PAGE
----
Despite Dylan Thomas’ often obscure images, he expresses a clear message of religious devotion in many of his poems. He creates images that reflect God’s connection with the earth and body. In ‘And death shall have no dominion,’; Thomas portrays the redemption of the soul in death, and the soul’s liberation into harmony with nature and God. Thomas best depicts his beliefs, though abstract and complicated, to the reader with the use of analogies and images of God’s presence in nature. Appreciating the virtue of humility in ‘Shall gods be said to thump the clouds,’; Thomas associates God with thunder, rainbows, and night only to remind us that He is even more present in a simple stone as He is in other great entities. In ‘The force that through the green fuse drives the flower,’; Thomas again makes the connection of body and earth, implying that there is only one holy force that has created all motion and life on this planet. This force, because it is so pure and boundless, is present in the shadows and poverty of our world, as depicted in ‘Light breaks where no sun shines.’; God’s sacred presence in the body and earth is the ultimate theme within these chosen poems.

In ‘The force that through the green fuse drives the flower,’; Dylan Thomas illustrates the connection between the earth, the body, and God. He discusses how both nature and man are propelled by the same holy force and therefore are united. He does not propose the question of how the stem grows to create a flower or how blood circulates within the body, but rather what is the ultimate force behind all motion and life on the earth.
‘The force that through the green fuse drives the flower / Drives my green age/…The force that drives the water through the rocks / Drives my red blood;’;
In these analogies, Thomas humbles the human race and depicts God’s presence in all natural things, including humans. Thomas reveals that we are not a separate entity, but only part of a greater existence.
Aside from the holy force that propels the world, Thomas also examines how we alter the way our lives should naturally progress. Death is a stage of life; as a rose is bent or killed by the cold so should we age and eventually die in due time. However, Thomas analyzes human and natural death further when he writes, ‘And I am dumb to tell the crooked rose / My youth is bent by the same wintry fever.’; The difference between the modification of the rose’s life and man’s is that our aging and death is sometimes avoidable, whereas the rose dies naturally when its season is over. Our chosen lifestyles sometimes impede the natural progression our lives should lead. We alter our lives with our own evil and envy, and, in turn, we destroy ourselves in ways God never intended.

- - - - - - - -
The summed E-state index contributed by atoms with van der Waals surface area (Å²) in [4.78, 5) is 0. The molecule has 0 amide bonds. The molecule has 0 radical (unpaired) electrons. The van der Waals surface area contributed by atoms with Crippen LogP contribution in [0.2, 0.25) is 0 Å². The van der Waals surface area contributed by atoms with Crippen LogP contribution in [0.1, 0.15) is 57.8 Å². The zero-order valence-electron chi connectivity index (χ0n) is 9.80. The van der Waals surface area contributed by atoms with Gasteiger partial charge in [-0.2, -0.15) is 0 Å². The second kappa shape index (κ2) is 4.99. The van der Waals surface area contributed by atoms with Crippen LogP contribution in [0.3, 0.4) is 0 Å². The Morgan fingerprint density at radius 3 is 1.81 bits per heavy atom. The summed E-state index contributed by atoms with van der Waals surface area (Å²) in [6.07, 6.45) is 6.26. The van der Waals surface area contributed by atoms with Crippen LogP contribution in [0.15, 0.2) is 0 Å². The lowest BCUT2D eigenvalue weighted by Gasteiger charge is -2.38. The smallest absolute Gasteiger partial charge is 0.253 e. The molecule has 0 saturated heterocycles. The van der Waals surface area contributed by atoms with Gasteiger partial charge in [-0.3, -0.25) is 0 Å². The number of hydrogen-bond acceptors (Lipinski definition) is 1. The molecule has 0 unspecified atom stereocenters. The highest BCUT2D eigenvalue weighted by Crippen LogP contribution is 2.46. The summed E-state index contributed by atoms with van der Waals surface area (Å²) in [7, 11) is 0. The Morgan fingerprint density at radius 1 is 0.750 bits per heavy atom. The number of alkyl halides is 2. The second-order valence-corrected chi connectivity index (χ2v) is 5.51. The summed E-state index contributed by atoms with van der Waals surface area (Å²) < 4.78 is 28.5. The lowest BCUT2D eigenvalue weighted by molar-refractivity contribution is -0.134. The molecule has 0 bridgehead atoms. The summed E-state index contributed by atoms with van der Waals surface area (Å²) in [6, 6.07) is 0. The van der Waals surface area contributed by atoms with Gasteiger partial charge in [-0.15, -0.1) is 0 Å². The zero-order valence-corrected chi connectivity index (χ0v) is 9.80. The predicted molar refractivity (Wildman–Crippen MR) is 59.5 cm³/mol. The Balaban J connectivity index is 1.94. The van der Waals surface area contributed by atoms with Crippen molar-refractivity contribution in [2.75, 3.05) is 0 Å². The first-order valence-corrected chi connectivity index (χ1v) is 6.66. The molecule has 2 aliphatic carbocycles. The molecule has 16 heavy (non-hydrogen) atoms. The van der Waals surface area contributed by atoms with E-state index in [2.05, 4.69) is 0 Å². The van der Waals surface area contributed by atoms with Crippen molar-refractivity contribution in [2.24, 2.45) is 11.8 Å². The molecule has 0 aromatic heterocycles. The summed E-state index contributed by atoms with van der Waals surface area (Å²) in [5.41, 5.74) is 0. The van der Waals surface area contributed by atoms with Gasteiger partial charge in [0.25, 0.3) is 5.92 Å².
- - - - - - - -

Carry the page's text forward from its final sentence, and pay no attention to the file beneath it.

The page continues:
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‘And death shall have no dominion’; is another portrayal of life and death as mere stages within the universal process. Despite the poignant analogies in this poem, the refrain has the most significance. It is a reminder that life does not end in death, and that although death may be unmerciful, our souls will endure regardless and be redeemed. ‘Dead men naked they shall be one / With the man in the wind and the west moon’; succinctly describes Thomas’ view of how, in death, we are as pure and naked as we are in birth, and how only our souls (without clothing and extraneous unnatural hindrances) are redeemed to become one with a greater existence. Once again, Thomas connects God with nature. He reveals that because God is present in nature, when we die our souls are given to God and therefore also given to the beauty of nature. Thomas also explores the grace and glory of the afterlife, where ‘Though they go mad they shall be sane,/…Though lovers be lost love shall not;’;
In spite of the use of abstract ideas such as love, religion, and death in the other poems relating to this theme, Thomas’s analogies of the gods with thunder, rainbows, rain, and night demonstrate how nature and the weather are affected

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